Britain 'in recession and Bank of England must cut interest rates'
Britain and the US are ALREADY in recession and the Bank of England must CUT interest rates tomorrow, says ex-member of rate-setting committee
- Prof David Blanchflower says it would be an ‘error’ for interest rates to rise again
- The economist claims America and the UK ‘are actually already in recession’
- He says inflation is not ’embedded’ in the economy and will begin to ‘plummet’
The UK economy is already in recesssion and the Bank of England should slash interest rates tomorrow, a former member of the rate-setting committee has claimed.
Professor David Blanchflower, who sat on the Bank’s Monetary Policy Committee between 2006 and 2009, insisted it would be an ‘error’ for interest rates to be raised further.
In response to soaring inflation, the Bank has raised interest rates three times in a row since December from 0.1 per cent to 0.75 per cent.
And there is a widespread expectation that the MPC will raise rates once again tomorrow.
But Prof Blanchflower pushed back at the belief that further rates rises were needed from Threadneedle Street to deal with inflation, as he predicted the UK economy would begin to ‘tank’.
‘The reality is it looks like the US and the UK are actually already in recession,’ he told BBC Radio 4’s Today programme.
‘The European Central Bank, faced with much the same circumstances, actually is not raising rates.
‘So there is really a question about whether you should raise rates – even though there’s inflation present – when it looks like the economy is either headed to, or in the UK case, looks already to be in recession.’
Official figures showed GDP increased by just 0.1 per cent in February, compared to the robust 0.8 per cent seen in January
Inflation and interest rates both spiked in the 1970s – but Professor David Blanchflower said the UK faced a different situation today
Prof Blanchflower, a former economic adviser to Labour under Jeremy Corbyn’s leadership, claimed that consumer confidence and business confidence measures had ‘collapsed’ amid the cost-of-living crisis.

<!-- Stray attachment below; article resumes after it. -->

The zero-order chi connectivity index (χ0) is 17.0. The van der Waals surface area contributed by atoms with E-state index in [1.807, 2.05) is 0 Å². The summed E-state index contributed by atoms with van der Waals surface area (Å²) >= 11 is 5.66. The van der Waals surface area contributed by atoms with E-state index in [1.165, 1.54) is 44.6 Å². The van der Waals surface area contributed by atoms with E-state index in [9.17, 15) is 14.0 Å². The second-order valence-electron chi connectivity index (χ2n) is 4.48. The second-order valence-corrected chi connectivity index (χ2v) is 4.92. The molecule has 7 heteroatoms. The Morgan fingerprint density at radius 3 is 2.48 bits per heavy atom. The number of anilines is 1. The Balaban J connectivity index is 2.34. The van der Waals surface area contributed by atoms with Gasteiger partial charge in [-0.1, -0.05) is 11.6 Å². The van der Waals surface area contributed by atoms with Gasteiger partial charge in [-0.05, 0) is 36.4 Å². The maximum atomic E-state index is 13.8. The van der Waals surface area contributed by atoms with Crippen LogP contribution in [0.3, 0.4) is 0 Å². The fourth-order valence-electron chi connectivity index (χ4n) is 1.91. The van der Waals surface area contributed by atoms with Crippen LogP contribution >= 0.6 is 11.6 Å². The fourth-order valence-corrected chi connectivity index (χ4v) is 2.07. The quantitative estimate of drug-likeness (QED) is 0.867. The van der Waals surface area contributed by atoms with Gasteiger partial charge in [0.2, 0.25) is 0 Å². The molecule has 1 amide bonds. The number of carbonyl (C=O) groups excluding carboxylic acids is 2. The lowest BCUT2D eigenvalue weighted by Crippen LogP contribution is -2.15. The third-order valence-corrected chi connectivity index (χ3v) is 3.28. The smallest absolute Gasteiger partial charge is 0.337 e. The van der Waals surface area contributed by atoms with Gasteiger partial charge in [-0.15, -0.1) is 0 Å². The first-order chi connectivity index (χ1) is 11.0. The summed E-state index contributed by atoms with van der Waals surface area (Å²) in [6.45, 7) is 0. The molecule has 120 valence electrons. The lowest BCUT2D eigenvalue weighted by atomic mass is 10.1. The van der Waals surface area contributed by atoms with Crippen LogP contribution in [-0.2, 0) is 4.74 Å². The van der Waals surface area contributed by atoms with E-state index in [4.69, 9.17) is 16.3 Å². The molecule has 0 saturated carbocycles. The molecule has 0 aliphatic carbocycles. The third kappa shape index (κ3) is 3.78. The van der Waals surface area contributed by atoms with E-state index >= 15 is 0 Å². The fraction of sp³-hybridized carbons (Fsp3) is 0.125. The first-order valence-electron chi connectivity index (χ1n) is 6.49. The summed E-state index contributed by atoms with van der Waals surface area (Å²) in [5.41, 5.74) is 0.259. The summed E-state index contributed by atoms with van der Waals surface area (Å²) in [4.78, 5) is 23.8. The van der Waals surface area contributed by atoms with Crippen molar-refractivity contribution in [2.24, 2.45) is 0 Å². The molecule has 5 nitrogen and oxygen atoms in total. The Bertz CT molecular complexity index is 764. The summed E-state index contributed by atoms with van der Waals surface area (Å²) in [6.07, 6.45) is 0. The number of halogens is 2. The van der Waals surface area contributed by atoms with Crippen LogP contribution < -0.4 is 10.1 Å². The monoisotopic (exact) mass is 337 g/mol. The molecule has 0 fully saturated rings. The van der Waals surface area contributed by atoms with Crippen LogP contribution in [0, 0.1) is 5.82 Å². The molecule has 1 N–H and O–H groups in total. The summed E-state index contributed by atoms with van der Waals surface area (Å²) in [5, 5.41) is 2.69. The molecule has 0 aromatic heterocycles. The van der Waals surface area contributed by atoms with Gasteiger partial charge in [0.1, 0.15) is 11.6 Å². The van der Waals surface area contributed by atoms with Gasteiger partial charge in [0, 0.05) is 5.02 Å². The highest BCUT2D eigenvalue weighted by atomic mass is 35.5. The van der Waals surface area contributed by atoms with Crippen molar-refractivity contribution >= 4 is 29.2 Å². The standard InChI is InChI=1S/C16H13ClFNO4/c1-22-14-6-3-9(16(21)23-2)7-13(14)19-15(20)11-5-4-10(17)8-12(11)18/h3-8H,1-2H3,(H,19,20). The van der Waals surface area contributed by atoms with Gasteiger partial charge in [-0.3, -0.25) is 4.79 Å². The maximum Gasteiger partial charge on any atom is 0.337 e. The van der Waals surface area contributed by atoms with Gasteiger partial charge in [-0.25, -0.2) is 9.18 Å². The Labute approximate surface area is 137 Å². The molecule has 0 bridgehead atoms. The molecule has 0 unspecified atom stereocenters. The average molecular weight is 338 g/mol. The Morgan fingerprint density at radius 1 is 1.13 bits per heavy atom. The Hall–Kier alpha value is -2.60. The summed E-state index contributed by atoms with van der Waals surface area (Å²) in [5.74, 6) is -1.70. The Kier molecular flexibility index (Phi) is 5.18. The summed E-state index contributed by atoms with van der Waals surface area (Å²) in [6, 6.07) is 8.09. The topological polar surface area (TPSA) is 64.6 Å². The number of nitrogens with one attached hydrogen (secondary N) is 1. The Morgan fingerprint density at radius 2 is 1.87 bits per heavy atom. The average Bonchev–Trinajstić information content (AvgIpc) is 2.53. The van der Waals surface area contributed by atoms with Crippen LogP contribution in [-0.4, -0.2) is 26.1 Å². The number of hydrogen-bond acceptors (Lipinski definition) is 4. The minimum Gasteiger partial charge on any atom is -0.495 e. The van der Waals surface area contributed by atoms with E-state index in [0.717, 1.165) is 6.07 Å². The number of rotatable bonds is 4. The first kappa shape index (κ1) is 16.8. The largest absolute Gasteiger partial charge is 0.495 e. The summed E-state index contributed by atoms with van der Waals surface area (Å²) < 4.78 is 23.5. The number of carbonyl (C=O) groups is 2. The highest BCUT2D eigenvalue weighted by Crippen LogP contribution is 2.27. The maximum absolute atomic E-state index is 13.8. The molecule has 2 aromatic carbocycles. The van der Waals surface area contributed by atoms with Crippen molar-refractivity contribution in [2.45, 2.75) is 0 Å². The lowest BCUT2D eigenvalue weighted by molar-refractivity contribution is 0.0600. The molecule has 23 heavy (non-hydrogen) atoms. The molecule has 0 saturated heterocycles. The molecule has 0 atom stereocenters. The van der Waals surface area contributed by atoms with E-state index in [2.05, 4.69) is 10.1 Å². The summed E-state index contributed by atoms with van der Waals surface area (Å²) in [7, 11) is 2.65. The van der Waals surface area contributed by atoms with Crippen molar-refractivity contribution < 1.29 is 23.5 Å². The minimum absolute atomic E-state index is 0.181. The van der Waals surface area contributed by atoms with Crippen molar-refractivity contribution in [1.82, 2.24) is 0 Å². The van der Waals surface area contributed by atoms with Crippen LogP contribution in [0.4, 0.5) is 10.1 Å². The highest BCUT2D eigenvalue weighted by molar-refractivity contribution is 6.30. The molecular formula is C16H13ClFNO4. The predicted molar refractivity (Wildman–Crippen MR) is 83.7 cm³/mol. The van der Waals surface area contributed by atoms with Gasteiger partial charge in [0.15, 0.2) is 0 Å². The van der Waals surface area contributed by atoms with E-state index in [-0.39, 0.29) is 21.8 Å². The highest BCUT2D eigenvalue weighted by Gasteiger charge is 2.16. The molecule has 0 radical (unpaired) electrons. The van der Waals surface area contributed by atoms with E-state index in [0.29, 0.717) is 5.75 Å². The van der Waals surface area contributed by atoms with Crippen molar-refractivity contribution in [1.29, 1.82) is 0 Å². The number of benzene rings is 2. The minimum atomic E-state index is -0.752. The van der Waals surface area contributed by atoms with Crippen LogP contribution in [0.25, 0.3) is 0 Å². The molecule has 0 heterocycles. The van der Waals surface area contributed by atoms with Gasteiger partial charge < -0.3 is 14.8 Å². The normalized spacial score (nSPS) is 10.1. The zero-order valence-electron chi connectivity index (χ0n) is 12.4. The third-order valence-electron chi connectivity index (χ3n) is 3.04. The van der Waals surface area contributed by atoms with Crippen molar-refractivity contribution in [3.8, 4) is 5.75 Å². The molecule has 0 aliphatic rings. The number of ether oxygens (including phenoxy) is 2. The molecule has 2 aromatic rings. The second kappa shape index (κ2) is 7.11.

‘The consumer is basically being faced with Armageddon and they’ve obviously responded to these rising prices by pulling back their spending,’ he said.
‘So that’s the one set of things that predicts recession, predicts it in the US, predicts it in the UK.’
The Dartmouth College academic described the UK’s lower-than-expected economic growth in February, estimated to be 0.1 per cent of GDP, as ‘very poor’.
And he claimed even that small growth was likely to be revised to negative growth, adding: ‘What we’re going to see going forward is basically a recession.’
Prof Blanchflower, a former member of the Monetary Policy Committee, insisted it would be an ‘error’ for interest rates to be raised further
In response to soaring inflation, the Bank of England has raised interest rates three times in a row since December from 0.1 per cent to 0.75 per cent
Prof Blanchflower said, like in 2008 during the financial crisis, inflation was not ’embedded’ in the economy and would begin to ‘plummet’ following the ‘shock’ of the Covid pandemic and the war in Ukraine.
‘In August 2008 we had exactly the same arguments – oil prices were high, inflation was high,’ he added.
‘And what happened in the months following? Inflation started to plummet.
‘The history suggests that those who argue that inflation is embedded are completely wrong.
‘There’s no evidence of high union power, there’s no evidence it’s like it was in the 1970s.
‘So, yes, these are shocks, but these shocks will actually start to dissipate and inflation will come down as it always has done.’
Asked what he would do if he were still sat on the MPC, Prof Blanchflower said: ‘I’d be voting for a cut at the meeting tomorrow because the only issue, going forward, is when will the MPC have to reverse itself?
‘It’s not “if” it will have to do that, it’s going to be “when”, as the economy starts to tank.
‘We’ll start to see bad output numbers, we’ll start to see rising unemployment numbers.
‘And the MPC will actually just be thinking about when it has to reverse itself, not about when it’s going to raise rates.
‘When it’s going to have to cut them because of the error that it’s created and the recession that once again it’s created.’
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